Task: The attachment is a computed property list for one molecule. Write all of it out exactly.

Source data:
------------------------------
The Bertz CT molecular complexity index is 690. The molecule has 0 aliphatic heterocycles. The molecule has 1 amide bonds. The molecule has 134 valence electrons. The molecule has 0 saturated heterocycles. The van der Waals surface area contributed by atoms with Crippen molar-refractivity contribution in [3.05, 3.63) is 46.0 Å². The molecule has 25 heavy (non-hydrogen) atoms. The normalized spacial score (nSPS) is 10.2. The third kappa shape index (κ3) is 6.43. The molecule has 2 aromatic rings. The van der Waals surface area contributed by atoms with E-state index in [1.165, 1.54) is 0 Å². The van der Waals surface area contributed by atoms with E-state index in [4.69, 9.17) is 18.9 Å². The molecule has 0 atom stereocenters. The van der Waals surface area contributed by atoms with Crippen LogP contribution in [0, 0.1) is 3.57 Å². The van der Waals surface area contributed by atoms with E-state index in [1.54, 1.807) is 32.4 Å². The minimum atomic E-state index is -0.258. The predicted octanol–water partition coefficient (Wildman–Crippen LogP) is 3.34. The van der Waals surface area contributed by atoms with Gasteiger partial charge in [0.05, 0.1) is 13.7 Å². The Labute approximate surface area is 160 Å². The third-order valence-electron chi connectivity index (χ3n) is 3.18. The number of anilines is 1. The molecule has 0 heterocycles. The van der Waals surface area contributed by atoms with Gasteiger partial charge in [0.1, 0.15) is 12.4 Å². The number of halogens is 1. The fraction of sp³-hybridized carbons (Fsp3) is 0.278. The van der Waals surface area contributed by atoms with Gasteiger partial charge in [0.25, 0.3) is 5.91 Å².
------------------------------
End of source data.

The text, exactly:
The Bertz CT molecular complexity index is 690. The molecule has 0 aliphatic heterocycles. The molecule has 1 amide bonds. The molecule has 134 valence electrons. The molecule has 0 saturated heterocycles. The van der Waals surface area contributed by atoms with Crippen molar-refractivity contribution in [3.05, 3.63) is 46.0 Å². The molecule has 25 heavy (non-hydrogen) atoms. The normalized spacial score (nSPS) is 10.2. The third kappa shape index (κ3) is 6.43. The molecule has 2 aromatic rings. The van der Waals surface area contributed by atoms with E-state index in [1.165, 1.54) is 0 Å². The van der Waals surface area contributed by atoms with E-state index in [4.69, 9.17) is 18.9 Å². The molecule has 0 atom stereocenters. The van der Waals surface area contributed by atoms with Crippen LogP contribution in [0, 0.1) is 3.57 Å². The van der Waals surface area contributed by atoms with E-state index in [1.54, 1.807) is 32.4 Å². The minimum atomic E-state index is -0.258. The predicted octanol–water partition coefficient (Wildman–Crippen LogP) is 3.34. The van der Waals surface area contributed by atoms with Gasteiger partial charge in [0.05, 0.1) is 13.7 Å². The Labute approximate surface area is 160 Å². The third-order valence-electron chi connectivity index (χ3n) is 3.18. The number of anilines is 1. The molecule has 0 heterocycles. The van der Waals surface area contributed by atoms with Gasteiger partial charge in [0.1, 0.15) is 12.4 Å². The number of halogens is 1. The fraction of sp³-hybridized carbons (Fsp3) is 0.278. The van der Waals surface area contributed by atoms with Gasteiger partial charge in [0.25, 0.3) is 5.91 Å².